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17th Century

The 17th Century

  Growing and drying hops for the brewing industry expanded steadily in the 17th Century. Gerard’s Great Herbal, hugely popular for many years extolled the virtues and wholesomeness of hopped beer over common ale. One report suggests that hops were to be found in 14 counties by 1655. There is […]

Little Golford (Godwin House)

    The oast at Little Golford, east of Cranbrook, (TN17 3PA) appears to be the most authentic surviving example of an early oast, closely mirroring the 16thCE building described by Scot in size and layout. In 1960 its significance for the history of agricultural buildings had not been identified […]

“Internal” kilns in converted buildings and barns

Tracking down hop drying operations of the 17th C means delving under the surface of buildings rather than just looking for tall kilns and cowls across the countryside. The main evidence in timber framed buildings of the period is found in the beams and rafters of the roof. The Historic […]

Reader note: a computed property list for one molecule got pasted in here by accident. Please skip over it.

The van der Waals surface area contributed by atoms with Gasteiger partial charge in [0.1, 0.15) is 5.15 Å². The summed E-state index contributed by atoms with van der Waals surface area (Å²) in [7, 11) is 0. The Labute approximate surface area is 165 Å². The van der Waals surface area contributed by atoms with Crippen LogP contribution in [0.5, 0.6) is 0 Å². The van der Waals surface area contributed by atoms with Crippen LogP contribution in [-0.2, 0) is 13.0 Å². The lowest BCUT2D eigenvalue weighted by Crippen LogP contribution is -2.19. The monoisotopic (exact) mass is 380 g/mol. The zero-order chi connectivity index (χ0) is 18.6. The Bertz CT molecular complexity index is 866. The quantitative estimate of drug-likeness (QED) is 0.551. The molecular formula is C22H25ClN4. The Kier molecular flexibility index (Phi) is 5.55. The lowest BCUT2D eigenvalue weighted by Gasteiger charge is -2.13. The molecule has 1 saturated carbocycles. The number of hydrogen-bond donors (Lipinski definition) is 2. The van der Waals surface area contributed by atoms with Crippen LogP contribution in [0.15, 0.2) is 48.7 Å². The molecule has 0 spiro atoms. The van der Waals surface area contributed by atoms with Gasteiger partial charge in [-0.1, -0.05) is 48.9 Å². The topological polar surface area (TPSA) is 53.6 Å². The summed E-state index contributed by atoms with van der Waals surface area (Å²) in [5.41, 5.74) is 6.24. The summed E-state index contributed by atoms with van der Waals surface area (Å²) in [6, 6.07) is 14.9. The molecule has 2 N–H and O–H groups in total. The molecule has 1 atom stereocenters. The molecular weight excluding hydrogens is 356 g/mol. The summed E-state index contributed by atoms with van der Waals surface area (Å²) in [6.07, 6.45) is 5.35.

West Midlands. “Internal” kilns in converted buildings and barns.

The countryside and soil of Hereford and Worcestershire was well suited to hops with a good supply of poles and, according to Defoe in 174 “a diligent people ..addicted to husbandry who boast they have the finest wool, the best hops and richest cyder in Britain”.  Hopped beer had to […]

Malthouses

Up until the 18thCE both malting and brewing took place on an essentially domestic scale for local consumption. The term oast was used for buildings drying both barley and hops . The hop counties of England were not major malt producing districts but many oasts/kilns were used inter-changeably for barley […]

Kentish Wealden oasts

  There is a striking concentration of historic 17th-18thCentury oasts in the Cranbrook-Biddenden area of the Kentish Weald. Whether this is down to chance or some other explanation is hard to know. The hamlet of Golford near Cranbrook has a second early oast at Golford Corner. It is probably a […]

Catt’s Place, near Paddock Wood, Kent

    To the South East of Paddock Wood a barn turned oast at Catt’s Place (TN12 6NQ) has survived remarkably little changed. The 1960 photograph shows the half timbered building with plaster and weather boarding of various ages. A large brick kiln was built inside the older building probably […]

Kenward Farm, Yalding

One of the most remarkable oasts identified in 1960 was at Kenward Farm, Yalding (ME18 6AG) close to the River Medway. As the plans show it had 10 kilns, each of them 14 foot square. The drying floors were in poor condition; the kiln walls of rough plaster. The vent […]